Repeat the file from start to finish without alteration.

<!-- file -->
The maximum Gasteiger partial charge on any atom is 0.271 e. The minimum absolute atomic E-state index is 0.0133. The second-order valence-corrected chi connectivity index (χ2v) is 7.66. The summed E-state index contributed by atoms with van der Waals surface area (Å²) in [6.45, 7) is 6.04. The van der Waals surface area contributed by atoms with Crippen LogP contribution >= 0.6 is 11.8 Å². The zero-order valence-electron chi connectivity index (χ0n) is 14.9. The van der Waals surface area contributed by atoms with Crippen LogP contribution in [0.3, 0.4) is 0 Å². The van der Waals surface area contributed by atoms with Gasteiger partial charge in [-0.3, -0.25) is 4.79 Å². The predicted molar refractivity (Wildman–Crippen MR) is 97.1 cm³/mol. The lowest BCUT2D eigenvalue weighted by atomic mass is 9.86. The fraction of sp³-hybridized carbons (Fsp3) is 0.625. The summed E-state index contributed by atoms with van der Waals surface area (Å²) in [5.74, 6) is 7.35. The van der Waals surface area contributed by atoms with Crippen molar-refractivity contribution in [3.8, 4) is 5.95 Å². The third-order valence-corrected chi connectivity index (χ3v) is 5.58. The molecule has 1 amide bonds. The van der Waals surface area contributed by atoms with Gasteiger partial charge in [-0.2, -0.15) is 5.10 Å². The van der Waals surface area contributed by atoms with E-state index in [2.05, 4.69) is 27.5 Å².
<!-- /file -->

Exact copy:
The maximum Gasteiger partial charge on any atom is 0.271 e. The minimum absolute atomic E-state index is 0.0133. The second-order valence-corrected chi connectivity index (χ2v) is 7.66. The summed E-state index contributed by atoms with van der Waals surface area (Å²) in [6.45, 7) is 6.04. The van der Waals surface area contributed by atoms with Crippen LogP contribution >= 0.6 is 11.8 Å². The zero-order valence-electron chi connectivity index (χ0n) is 14.9. The van der Waals surface area contributed by atoms with Crippen LogP contribution in [0.3, 0.4) is 0 Å². The van der Waals surface area contributed by atoms with Gasteiger partial charge in [-0.3, -0.25) is 4.79 Å². The predicted molar refractivity (Wildman–Crippen MR) is 97.1 cm³/mol. The lowest BCUT2D eigenvalue weighted by atomic mass is 9.86. The fraction of sp³-hybridized carbons (Fsp3) is 0.625. The summed E-state index contributed by atoms with van der Waals surface area (Å²) in [5.74, 6) is 7.35. The van der Waals surface area contributed by atoms with Crippen molar-refractivity contribution in [3.8, 4) is 5.95 Å². The third-order valence-corrected chi connectivity index (χ3v) is 5.58. The molecule has 1 amide bonds. The van der Waals surface area contributed by atoms with Gasteiger partial charge in [-0.2, -0.15) is 5.10 Å². The van der Waals surface area contributed by atoms with E-state index in [2.05, 4.69) is 27.5 Å².